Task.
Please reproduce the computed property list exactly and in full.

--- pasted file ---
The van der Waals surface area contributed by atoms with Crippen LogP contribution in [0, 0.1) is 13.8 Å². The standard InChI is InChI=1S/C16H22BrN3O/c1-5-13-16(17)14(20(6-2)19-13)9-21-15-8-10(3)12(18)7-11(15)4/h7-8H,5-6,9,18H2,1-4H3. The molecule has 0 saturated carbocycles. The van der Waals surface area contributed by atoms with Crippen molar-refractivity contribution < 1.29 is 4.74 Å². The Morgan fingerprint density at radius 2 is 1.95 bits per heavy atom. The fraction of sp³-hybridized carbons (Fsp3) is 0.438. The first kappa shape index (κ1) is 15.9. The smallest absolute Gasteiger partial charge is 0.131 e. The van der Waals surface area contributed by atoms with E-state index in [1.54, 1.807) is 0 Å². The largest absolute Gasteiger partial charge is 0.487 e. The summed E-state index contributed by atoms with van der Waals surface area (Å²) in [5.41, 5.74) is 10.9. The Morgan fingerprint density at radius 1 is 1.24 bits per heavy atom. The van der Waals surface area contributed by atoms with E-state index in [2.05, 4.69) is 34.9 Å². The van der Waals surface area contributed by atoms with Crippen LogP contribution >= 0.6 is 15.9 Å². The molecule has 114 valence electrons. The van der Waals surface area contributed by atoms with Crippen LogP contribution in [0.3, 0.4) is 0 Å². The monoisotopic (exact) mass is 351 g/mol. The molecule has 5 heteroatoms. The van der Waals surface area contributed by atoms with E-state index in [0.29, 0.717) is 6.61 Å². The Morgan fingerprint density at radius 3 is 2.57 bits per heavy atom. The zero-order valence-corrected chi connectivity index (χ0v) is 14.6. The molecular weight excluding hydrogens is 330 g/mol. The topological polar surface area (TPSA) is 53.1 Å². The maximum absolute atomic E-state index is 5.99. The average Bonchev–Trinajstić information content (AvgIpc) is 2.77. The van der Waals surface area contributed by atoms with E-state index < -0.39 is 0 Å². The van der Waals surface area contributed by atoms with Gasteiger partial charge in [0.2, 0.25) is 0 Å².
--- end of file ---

The van der Waals surface area contributed by atoms with Crippen LogP contribution in [0, 0.1) is 13.8 Å². The standard InChI is InChI=1S/C16H22BrN3O/c1-5-13-16(17)14(20(6-2)19-13)9-21-15-8-10(3)12(18)7-11(15)4/h7-8H,5-6,9,18H2,1-4H3. The molecule has 0 saturated carbocycles. The van der Waals surface area contributed by atoms with Crippen molar-refractivity contribution < 1.29 is 4.74 Å². The Morgan fingerprint density at radius 2 is 1.95 bits per heavy atom. The fraction of sp³-hybridized carbons (Fsp3) is 0.438. The first kappa shape index (κ1) is 15.9. The smallest absolute Gasteiger partial charge is 0.131 e. The van der Waals surface area contributed by atoms with E-state index in [1.54, 1.807) is 0 Å². The largest absolute Gasteiger partial charge is 0.487 e. The summed E-state index contributed by atoms with van der Waals surface area (Å²) in [5.41, 5.74) is 10.9. The Morgan fingerprint density at radius 1 is 1.24 bits per heavy atom. The van der Waals surface area contributed by atoms with E-state index in [2.05, 4.69) is 34.9 Å². The van der Waals surface area contributed by atoms with Crippen LogP contribution >= 0.6 is 15.9 Å². The molecule has 114 valence electrons. The van der Waals surface area contributed by atoms with Crippen LogP contribution in [0.3, 0.4) is 0 Å². The monoisotopic (exact) mass is 351 g/mol. The molecule has 5 heteroatoms. The van der Waals surface area contributed by atoms with E-state index in [0.29, 0.717) is 6.61 Å². The Morgan fingerprint density at radius 3 is 2.57 bits per heavy atom. The zero-order valence-corrected chi connectivity index (χ0v) is 14.6. The molecular weight excluding hydrogens is 330 g/mol. The topological polar surface area (TPSA) is 53.1 Å². The maximum absolute atomic E-state index is 5.99. The average Bonchev–Trinajstić information content (AvgIpc) is 2.77. The van der Waals surface area contributed by atoms with E-state index < -0.39 is 0 Å². The van der Waals surface area contributed by atoms with Gasteiger partial charge in [0.2, 0.25) is 0 Å².